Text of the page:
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Aug 05 2012

A Review of Not Quite Casper, Empusa and The Power That Dreams Have by Mercy Loomis

Something a little bit different for a book review on the Tale this week. I came across three works by an author that have Succubi or Incubi in them and some of my thoughts about each of the stories mostly apply to them all… So, I decided to write about all of them in one Tale post…

And so… Firstly…

Not Quite Casper by Mercy Loomis

Not Quite Casper by Mercy Loomis

The story is described as being:

When Katie agrees to spend a month in a haunted house as part of a reality TV show, she doesn’t realize that she’ll be under the watchful eye of more than just the cameras. This ghost is just a little too friendly.

Katie thought it would be a good idea to get involved with a TV show in a haunted house. The problem is that she is a witch and she is sensitive to the ghost that are really there. They poke and prod her protections, and she has kept them out, but one of the ghosts just won’t leave her alone…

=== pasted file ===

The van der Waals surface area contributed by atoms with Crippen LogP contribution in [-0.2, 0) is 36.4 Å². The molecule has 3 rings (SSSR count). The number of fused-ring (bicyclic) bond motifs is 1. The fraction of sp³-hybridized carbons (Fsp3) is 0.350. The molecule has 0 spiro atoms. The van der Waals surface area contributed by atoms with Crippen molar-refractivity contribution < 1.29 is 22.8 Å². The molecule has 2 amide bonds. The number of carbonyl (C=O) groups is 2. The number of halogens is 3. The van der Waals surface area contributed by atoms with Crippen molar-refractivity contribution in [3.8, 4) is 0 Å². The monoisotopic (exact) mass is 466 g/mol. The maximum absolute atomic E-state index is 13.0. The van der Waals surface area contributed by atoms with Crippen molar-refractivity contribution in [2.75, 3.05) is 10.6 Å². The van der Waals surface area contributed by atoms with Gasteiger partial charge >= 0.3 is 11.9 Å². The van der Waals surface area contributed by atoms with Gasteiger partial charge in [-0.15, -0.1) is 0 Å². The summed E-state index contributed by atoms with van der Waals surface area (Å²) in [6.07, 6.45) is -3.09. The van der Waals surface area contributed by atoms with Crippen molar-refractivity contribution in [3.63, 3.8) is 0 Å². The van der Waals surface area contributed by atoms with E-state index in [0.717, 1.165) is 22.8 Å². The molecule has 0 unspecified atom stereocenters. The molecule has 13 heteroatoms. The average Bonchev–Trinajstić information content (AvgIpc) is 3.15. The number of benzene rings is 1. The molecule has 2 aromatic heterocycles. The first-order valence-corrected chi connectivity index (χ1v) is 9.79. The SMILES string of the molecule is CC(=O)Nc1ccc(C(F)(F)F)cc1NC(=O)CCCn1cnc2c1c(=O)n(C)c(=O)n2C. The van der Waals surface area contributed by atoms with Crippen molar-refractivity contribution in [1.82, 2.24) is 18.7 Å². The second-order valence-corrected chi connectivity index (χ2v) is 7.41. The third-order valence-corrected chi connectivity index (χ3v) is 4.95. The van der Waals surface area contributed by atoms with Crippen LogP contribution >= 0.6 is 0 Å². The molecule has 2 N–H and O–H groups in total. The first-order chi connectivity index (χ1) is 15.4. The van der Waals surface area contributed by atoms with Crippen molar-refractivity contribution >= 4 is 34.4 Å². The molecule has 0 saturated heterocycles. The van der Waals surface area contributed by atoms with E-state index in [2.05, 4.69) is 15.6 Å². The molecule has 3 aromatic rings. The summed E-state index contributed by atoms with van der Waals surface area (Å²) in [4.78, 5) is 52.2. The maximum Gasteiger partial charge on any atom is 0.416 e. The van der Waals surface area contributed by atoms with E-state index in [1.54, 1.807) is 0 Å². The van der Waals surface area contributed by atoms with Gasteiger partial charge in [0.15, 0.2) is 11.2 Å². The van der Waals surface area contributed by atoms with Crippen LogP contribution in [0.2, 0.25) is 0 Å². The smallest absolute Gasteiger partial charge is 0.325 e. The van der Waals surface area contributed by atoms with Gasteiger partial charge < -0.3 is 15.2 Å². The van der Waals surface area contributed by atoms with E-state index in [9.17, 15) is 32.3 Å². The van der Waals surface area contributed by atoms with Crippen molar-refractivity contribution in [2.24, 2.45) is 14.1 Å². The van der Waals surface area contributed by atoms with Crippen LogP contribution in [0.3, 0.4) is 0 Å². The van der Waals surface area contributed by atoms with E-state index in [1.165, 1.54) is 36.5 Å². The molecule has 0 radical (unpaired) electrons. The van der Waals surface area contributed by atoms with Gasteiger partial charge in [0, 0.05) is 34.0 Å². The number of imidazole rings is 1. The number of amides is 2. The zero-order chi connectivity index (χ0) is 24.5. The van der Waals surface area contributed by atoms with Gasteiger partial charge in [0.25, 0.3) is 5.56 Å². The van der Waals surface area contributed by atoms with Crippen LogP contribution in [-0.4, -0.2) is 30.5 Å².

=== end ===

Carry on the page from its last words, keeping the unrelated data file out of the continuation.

There isn’t really a long introduction to Katie, or the situation she is in, nor does the story really dwell on how she got there. No, it starts with Katie having her ghost trying to get her attention almost teasingly at first, but he, and we are told that it is a he, gets a lot more amorous and insistent as the story goes on.

While it is never really clearly said that the ghost is an Incubus, what the ghost does to Katie makes it very likely that it is one. Katie admits to thinking this at the end of the story, but, we learn very little about the ghost save that it likes her, and likes doing all sorts of things to make Katie orgasm.

The story is hot, Katie’s reactions are as well, but what bothered me about the story was that is was more of a hot flash and not much else. There is a story to be told about Katie and the, I’ll say it, Incubus that attaches itself to her, but we don’t get to see that.

That’s more bothersome as the story is written as if the events had happened long ago and you are left wondering what’s happened in the time after this story to Katie…

Something we’ll never know.

I’ll give this work four out of five pitchforks.

Needs to be longer and more story about the characters I think at least…

Secondly…

Empusa by Mercy Loomis

Empusa by Mercy Loomis

The story is described as:

Empusa is a Greek daimon whose lovers usually don’t live to tell the tale. She makes an exception for a trio of humans caught in a tangle of love spells, but there is always a price to be paid…